Remote Sensing an der TU München

Karteikarten und Zusammenfassungen für Remote Sensing an der TU München

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Lerne jetzt mit Karteikarten und Zusammenfassungen für den Kurs Remote Sensing an der TU München.

Beispielhafte Karteikarten für Remote Sensing an der TU München auf StudySmarter:

Which are the fundamental differences between active and passive RS systems?

Beispielhafte Karteikarten für Remote Sensing an der TU München auf StudySmarter:

What are the main branches in RS? Explain their differences

Beispielhafte Karteikarten für Remote Sensing an der TU München auf StudySmarter:

What do you understand under the term “resolution” in remote sensing? Briefly describe the different types.

Beispielhafte Karteikarten für Remote Sensing an der TU München auf StudySmarter:

What is an “atmospheric window”? Why is it important for RS?

Beispielhafte Karteikarten für Remote Sensing an der TU München auf StudySmarter:

Which is the advantage of a multi spectral data set?

Beispielhafte Karteikarten für Remote Sensing an der TU München auf StudySmarter:

A) How do you calculate a stripe width ?


B) How do you calculate # pixels necessary to cover an area?


C) How do you calculate image scale?

Beispielhafte Karteikarten für Remote Sensing an der TU München auf StudySmarter:

What are the 5 signatures and how are they ranked?

Beispielhafte Karteikarten für Remote Sensing an der TU München auf StudySmarter:

What are the types of classification?

Beispielhafte Karteikarten für Remote Sensing an der TU München auf StudySmarter:

Define remote sensing

Beispielhafte Karteikarten für Remote Sensing an der TU München auf StudySmarter:

Where does RM has its roots?

Beispielhafte Karteikarten für Remote Sensing an der TU München auf StudySmarter:

What are the main branches of remote sensing?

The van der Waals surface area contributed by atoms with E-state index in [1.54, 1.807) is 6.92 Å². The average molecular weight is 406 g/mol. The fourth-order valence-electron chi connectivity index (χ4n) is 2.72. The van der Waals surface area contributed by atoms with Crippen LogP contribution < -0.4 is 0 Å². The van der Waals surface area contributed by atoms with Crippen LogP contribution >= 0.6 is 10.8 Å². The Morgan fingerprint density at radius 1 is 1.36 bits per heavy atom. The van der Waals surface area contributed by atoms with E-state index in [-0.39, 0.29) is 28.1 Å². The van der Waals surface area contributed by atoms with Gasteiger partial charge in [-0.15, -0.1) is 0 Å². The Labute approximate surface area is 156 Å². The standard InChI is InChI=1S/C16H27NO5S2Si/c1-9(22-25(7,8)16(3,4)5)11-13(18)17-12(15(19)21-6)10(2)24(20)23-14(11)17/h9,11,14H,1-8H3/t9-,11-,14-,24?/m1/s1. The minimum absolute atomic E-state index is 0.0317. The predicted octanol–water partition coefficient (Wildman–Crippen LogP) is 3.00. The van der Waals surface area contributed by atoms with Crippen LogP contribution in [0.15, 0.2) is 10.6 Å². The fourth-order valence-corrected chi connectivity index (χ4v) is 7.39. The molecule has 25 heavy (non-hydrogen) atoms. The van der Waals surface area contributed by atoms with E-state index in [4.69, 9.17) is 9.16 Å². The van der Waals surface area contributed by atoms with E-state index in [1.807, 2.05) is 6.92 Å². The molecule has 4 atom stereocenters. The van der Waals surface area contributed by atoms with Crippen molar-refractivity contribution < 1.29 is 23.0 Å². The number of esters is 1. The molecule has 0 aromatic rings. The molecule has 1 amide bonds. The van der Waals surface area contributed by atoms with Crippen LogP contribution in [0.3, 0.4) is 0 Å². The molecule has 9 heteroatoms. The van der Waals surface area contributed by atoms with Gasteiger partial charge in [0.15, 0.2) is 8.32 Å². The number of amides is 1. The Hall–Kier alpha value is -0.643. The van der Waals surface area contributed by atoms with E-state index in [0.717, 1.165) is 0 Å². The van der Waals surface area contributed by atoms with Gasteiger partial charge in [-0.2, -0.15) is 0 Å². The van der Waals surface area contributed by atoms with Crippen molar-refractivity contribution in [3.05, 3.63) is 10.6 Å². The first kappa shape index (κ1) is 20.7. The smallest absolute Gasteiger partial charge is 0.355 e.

Beispielhafte Karteikarten für Remote Sensing an der TU München auf StudySmarter:

What is the visible spectrum?

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Beispielhafte Karteikarten für Remote Sensing an der TU München auf StudySmarter:

Remote Sensing

Which are the fundamental differences between active and passive RS systems?

  • Active sensors
    - provide their own energy source for illumination. The sensor emits radiation which is
    directed toward the target to be investigated.
    - possible to obtain measurements any time, regardless of the time of day or season.
    - examining wavelengths that are not sufficiently provided by the sun, such as microwaves
     - better control the way a target is illuminated 
  • Passive Sensors
    - measure energy that is naturally available
    - can be detected day or night, as long as the amount of energy is large enough to be
    recorded
     - not penetrating clouds

Remote Sensing

What are the main branches in RS? Explain their differences

  • Photogrammetry --> object detection
    - object detection and evaluation
    - location, format, size can be reconstructed
     - based on geometrical and mathematical relations between the sensor and the objects
  • Thematic RS --> image interpretation
    - interpretation of composition
    - based on the 5 signatures (spectral, textual, angular, temporal, polarization)
     - objects and object classes should be identified and their structure should be determined 

Remote Sensing

What do you understand under the term “resolution” in remote sensing? Briefly describe the different types.

It's the smallest change that an specific sensor can detect in the quantity that it is measuring.

  1. Spectral resolution:  describes the ability of a sensor to define fine wavelength intervals.
  2. Geometric or spatial resolution: is defined by the smallest detail resolved on the ground